The Relationship Between the Cross-sectional Area of the Cauda Equina and the Preoperative Symptoms in Central Lumbar Spinal Stenosis


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Abstract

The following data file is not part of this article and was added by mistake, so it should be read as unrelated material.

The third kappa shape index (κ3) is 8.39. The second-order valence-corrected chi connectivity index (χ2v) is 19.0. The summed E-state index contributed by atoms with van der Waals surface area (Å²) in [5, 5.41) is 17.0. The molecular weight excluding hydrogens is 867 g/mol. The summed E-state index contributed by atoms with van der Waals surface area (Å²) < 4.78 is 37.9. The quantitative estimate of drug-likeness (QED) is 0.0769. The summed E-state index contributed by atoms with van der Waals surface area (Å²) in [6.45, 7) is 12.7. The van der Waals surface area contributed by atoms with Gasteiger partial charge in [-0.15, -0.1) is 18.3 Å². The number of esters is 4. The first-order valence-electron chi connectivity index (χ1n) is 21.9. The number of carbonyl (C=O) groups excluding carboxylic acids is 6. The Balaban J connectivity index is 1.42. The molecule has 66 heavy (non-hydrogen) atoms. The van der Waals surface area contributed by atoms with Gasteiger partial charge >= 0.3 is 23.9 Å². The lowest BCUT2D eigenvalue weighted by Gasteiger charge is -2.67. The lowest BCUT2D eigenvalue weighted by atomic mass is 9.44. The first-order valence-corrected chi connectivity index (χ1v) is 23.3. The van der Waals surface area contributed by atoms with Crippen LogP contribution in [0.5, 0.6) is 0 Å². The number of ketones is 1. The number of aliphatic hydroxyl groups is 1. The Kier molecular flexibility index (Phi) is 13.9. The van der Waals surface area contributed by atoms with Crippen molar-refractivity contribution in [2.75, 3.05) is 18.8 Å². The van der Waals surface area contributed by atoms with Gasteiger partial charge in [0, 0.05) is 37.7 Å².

Study Design.A cross-sectional registry and imaging cohort study.Objectives.To study the association between typical symptoms and signs of central spinal stenosis and the minimum cross-sectional area (mCSA) of the cauda equina in patients subsequently undergoing surgery.Summary of Background Data.Relations between mCSA and the symptoms of spinal stenosis have not been studied before.Subjects and Methods.The preoperative walking ability, pain in the leg(s) and back, duration of symptoms and quality of life in 82 men and women subsequently operated for spinal stenosis were related to the digitally determined CSA of the single most constricted level, mCSA of their lumbar spines.Results.A smaller mCSA was directly related to a shorter walking distance before claudication. A small mCSA meant more leg and back pain and a lower health-related quality of life. For those with a walking ability <100 m, the average mCSA was around 53 mm2; whereas it was just <69 mm2 for those able to walk >500 m. The average mCSA did not differ depending on gender, age, or vertebral level.Conclusions.The mCSA was a strong predictor of the preoperative walking ability, leg and back pain, and was directly related to the quality of life of patients with central spinal stenosis.

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